The first specialist I talked to, I was far ahead of his knowledge base when it pertained to Mac’s so I was escalated to the head of the department by a man named Frank. Frank was a great guy, he really was, but I was also ahead of him when it pertained to knowledge of my issue. Frank had to call me back twice and was at a loss of what the problem could. Frank did take the correct action by having me download Capture Data where I was able to upload a copy of my computer drive for the coders to determine what was going on.

The problem when you know your computer has been hacked because people are telling you indirectly is that you need some form of evidence to show Apple other than the feeling of your computer being hacked so they have some place to start. I had seen files moving and other weird instances to know my hackers had access to my system, but other than that was somewhat at a loss except for one VERY crucial detail. 

When my computer was on sleep mode, a screen sharing icon displayed on the right side of the screen, yet all my security settings were blocked towards screen sharing applications. This confused Frank and myself. The icon looked like this:

screen-shot-2016-12-27-at-14-15-56

When I logged into my computer, the screen sharing icon disappeared. It did this on all user accounts. Frank could not figure this out.

Thus, I will be receiving a call back from Apple on December 31, 2016 from software engineers to see if they can figure it out and will update.

Step Eight: Never Giving Up [Helpful]

I, however, figured out my own issue thanks to the help of one of my favorite applications in the universe that I highly recommend: CleanMyMac.

CLEANMYMAC.png

Under the Extensions panel of Clean my Mac by Google Chrome, I noticed that I had Google Chrome Extensions that were enabled that I disabled. There were also two files that I have since removed that looked suspicious called:

nmmhkkegccagdldgiimedpiccmgmieda and pkedcjkdefgpdelpbcmbmeomcjbeemfm

Hmmm….I moved both files to the Trash obviously, but this is what they looked like. I aso looked at the date that the applications were added. While I believe I was hacked before then, I could not say for sure, but I knew I had not installed the extension for Google Chrome at that time.

virus2virus1

So I put those extensions in the trash.

And what do you know, when I put the computer to sleep, the screen sharing icon was no longer there!

I still have no idea if the hackers can get in other ways, and am interested to see what Apple Engineers come up with and if they are able to figure out what I was able to figure out. I do believe the Apple Engineers are the ones that will be most versed in seeing if a deeper software issue is at bay here with the hackers.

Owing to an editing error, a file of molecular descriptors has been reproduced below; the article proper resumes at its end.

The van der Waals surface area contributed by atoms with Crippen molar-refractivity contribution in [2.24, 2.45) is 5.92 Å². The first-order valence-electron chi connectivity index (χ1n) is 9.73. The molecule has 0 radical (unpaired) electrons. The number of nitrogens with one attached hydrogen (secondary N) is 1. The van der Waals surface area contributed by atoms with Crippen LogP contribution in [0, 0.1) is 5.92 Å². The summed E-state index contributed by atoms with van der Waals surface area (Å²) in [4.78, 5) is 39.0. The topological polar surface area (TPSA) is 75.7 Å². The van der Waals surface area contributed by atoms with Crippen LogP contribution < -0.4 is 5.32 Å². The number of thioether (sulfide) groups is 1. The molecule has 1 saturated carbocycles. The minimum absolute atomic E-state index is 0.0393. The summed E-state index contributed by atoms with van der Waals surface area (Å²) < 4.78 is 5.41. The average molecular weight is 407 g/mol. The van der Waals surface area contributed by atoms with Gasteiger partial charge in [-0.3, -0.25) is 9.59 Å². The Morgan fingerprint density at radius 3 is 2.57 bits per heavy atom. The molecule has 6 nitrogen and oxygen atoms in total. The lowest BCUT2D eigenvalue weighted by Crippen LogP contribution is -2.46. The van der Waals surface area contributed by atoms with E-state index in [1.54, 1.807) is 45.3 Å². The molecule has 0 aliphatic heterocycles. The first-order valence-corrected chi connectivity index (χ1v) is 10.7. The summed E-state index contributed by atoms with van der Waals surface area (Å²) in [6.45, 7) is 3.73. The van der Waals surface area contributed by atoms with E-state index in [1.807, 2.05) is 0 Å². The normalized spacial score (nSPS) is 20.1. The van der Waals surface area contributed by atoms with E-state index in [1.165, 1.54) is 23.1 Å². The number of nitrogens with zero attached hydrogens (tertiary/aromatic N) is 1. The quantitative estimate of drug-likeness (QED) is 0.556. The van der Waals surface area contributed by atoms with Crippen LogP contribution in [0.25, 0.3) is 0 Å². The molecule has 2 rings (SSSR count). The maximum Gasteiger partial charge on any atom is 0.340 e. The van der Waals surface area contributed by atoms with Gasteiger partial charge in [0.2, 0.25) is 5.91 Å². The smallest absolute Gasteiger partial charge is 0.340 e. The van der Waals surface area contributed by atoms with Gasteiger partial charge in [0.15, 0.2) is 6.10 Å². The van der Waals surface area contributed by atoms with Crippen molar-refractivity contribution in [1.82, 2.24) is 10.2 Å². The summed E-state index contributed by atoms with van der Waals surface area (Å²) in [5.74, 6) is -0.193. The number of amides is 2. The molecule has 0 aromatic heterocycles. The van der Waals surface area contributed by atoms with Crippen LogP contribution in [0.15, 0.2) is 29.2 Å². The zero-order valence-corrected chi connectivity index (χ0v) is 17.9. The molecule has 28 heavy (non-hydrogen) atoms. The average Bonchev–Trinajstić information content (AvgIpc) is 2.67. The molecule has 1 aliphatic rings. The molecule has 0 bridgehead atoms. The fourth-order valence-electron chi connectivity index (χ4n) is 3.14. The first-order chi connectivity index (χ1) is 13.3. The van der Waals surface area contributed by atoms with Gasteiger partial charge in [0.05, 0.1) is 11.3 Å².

Either way, after my call with Apple Engineers, I feel that wiping out my whole system will give me peace and mind (although I am interested to here what the Engineer’s say). If they can’t find anything on the system, that means I can also use a back up version of Time Machine that will hopefully be better than than starting purely from scratch.

Step Nine: Remember Macs Can Be Hacked [Helpful]

I am posting this blog post to remind Mac users that yes, your Mac can be hacked. Here are some other steps and useful actions I took as well that can help you avoid going through your own Mac Attack!

  1. Change your administrator’s password
  2. Change your network password and make sure it not set to default passwords
  3. Check all your applications and sort by Date added by right clicking and selecting that option so you can observe when the application was installed
  4. Turn Wi-Fi off when you are not using your Internet.
  5. Do not attempt to change password on your Mac that are not *** if you fear your screen is under observation for the obvious reason that your hackers would have your password.
  6. Set-up all of your third party apps to do a third-party verify to your phone – while it may be a headache, you don’t want your hacker impersonating you and if they have access to your system, they can login if your passwords are automatically saved.

Remember, hackers can access your computer to spy on you with a webcam, listen to you, get your files, and a lot of information about you. For some people, this can be very damaging and for everybody this is a major privacy violation. However, the worst thing you can do is freak out because the damage is already done – the hackers have everything – be proactive towards steps to resolve the issue.

For those that use their computer for browsing and do not have a lot of applications, going into the Apple Store and doing an entire reset of your device is the quickest and most assured way of knowing your hackers are out of your system, but the best form of correction is prevention so making sure your Mac has the proper security settings and your Internet network is protected is paramount.

Step Ten: How Did My Mac Get Hacked?

For those of you who are interested with my theory, this is what I think happened: I clicked a link that allowed access to my computer. If that is not the case, the hacker was able to get in through my Windows computer that my stepson was using who had complained about a computer a virus before. I installed McAfee on it, but never thought to make sure that my other computers were protected.

I was relatively certain when I saw a topless picture of myself posted on this very blog on December 7, 2016 that someone was able to access my files. When I went into my security settings, I noticed that my Firewall was not turned on and I also had File Sharing enabled. I quickly updated these preferences and thought I had solved the issue.

I was incorrect, and may be missing more but at least I solved the issue of which Apple to date has not and my screen sharing icon is off and we are one step further!

This is what makes me an American…not an American’t!